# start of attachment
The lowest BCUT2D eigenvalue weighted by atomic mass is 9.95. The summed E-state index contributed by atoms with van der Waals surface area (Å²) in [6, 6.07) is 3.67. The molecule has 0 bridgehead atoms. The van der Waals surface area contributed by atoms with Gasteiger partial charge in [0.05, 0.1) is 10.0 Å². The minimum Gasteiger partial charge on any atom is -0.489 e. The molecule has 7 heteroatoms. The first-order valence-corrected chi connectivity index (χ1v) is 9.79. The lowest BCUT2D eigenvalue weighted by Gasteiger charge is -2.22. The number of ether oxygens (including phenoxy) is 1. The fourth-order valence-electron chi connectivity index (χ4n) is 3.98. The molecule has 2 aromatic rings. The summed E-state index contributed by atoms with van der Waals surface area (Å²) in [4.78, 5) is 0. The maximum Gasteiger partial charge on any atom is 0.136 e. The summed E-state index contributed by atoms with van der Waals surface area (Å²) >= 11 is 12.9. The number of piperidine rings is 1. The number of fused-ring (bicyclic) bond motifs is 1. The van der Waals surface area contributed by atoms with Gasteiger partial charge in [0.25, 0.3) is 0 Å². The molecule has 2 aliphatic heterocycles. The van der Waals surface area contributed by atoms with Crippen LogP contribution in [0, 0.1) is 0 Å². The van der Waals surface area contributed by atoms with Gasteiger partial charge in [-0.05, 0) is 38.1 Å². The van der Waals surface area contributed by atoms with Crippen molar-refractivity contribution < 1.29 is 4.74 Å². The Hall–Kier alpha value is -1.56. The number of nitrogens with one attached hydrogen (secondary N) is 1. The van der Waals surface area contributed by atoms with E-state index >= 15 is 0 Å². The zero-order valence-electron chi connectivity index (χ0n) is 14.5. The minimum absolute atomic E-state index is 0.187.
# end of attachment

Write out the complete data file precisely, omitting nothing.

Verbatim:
The lowest BCUT2D eigenvalue weighted by atomic mass is 9.95. The summed E-state index contributed by atoms with van der Waals surface area (Å²) in [6, 6.07) is 3.67. The molecule has 0 bridgehead atoms. The van der Waals surface area contributed by atoms with Gasteiger partial charge in [0.05, 0.1) is 10.0 Å². The minimum Gasteiger partial charge on any atom is -0.489 e. The molecule has 7 heteroatoms. The first-order valence-corrected chi connectivity index (χ1v) is 9.79. The lowest BCUT2D eigenvalue weighted by Gasteiger charge is -2.22. The number of ether oxygens (including phenoxy) is 1. The fourth-order valence-electron chi connectivity index (χ4n) is 3.98. The molecule has 2 aromatic rings. The summed E-state index contributed by atoms with van der Waals surface area (Å²) in [4.78, 5) is 0. The maximum Gasteiger partial charge on any atom is 0.136 e. The summed E-state index contributed by atoms with van der Waals surface area (Å²) >= 11 is 12.9. The number of piperidine rings is 1. The number of fused-ring (bicyclic) bond motifs is 1. The van der Waals surface area contributed by atoms with Gasteiger partial charge in [0.25, 0.3) is 0 Å². The molecule has 2 aliphatic heterocycles. The van der Waals surface area contributed by atoms with Crippen LogP contribution in [0, 0.1) is 0 Å². The van der Waals surface area contributed by atoms with Gasteiger partial charge in [-0.05, 0) is 38.1 Å². The van der Waals surface area contributed by atoms with Crippen molar-refractivity contribution < 1.29 is 4.74 Å². The Hall–Kier alpha value is -1.56. The number of nitrogens with one attached hydrogen (secondary N) is 1. The van der Waals surface area contributed by atoms with E-state index >= 15 is 0 Å². The zero-order valence-electron chi connectivity index (χ0n) is 14.5. The minimum absolute atomic E-state index is 0.187.